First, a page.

Book review: Under a Pole Star, by Stef Penney
In a way, I am the ideal and worst reader for this novel. I have a decidedly soft spot for “neo-Victorian novels” such as John Fowles’ French Lieutenant’s Woman, AS Byatt’s Possession or Elaine di Rollo’s The Peachgrowers’ Almanack, especially those that concern themselves with the hidden lives of women. I am very interested in works set in the extreme north, whether fiction, like John Buchan’s Sick Heart River, Magnus Mills’ Explorers Of The New Century and Lynn Coady’s Saints Of Big Harbour, or non-fiction, like Kathleen Winter’s Boundless, Malachy Tallack’s Sixty Degrees North and Joanna Kavenna’s The Ice Museum. Immediately after the prologue, we learn that one of the principal characters, Flora Cochrane, née Mackie, aka The Snow Queen, is the daughter of a Dundonian captain, and grew up on his whaling vessel after the death of her mother – and one of my five favourite books of all time is Moby-Dick. Heck, the novel even prefaces each chapter with precise longitudinal and latitudinal co-ordinates, and much of the imagery centres around the constellations: the oscillation of the pole star between Polaris and Thuban is a key image, and sections have headings like “Vega in Lyra” or “Arcturus in Boötes”; and I was on the panel that awarded the Man Booker to Eleanor Catton’s astrologically provocative The Luminaries. So all the pieces were in place for me to love this book, and indeed, there are some very fine descriptive passages and a number of interesting ideas; not just about the Arctic, but about love, dominion, ambition and fulfilment. Moreover, the author has a proven track record, having won the Costa Prize ten years ago. In one sentence which a dutiful editor ought to have excised as a hostage to fortune, one character says of another’s non-fiction book, “it is a remarkably anodyne piece of fiction”. Well, quite.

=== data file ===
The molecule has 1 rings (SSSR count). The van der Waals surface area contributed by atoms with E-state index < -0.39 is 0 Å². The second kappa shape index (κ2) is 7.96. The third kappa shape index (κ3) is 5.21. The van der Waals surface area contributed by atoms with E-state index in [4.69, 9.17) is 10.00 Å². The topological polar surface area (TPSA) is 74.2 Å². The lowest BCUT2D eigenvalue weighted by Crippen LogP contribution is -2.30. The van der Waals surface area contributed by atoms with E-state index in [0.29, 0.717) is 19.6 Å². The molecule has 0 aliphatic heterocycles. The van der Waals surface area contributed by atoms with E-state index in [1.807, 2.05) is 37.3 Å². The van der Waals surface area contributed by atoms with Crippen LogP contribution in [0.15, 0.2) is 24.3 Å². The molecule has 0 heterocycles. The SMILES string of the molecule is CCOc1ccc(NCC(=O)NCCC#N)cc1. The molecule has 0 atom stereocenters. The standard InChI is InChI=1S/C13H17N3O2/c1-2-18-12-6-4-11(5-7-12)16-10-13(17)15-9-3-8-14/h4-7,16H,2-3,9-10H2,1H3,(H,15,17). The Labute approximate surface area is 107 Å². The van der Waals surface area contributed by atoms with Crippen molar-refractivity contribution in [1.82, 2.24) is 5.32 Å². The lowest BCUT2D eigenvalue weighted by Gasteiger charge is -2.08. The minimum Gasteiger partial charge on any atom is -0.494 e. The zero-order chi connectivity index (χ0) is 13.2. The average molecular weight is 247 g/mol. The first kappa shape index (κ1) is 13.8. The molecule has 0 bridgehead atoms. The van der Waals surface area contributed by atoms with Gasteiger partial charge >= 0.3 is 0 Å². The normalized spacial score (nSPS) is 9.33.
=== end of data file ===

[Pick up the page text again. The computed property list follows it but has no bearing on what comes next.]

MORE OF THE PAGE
But my curiosity was piqued. Why, when the book on the surface ticks so many boxes for me, did I fail to enjoy it?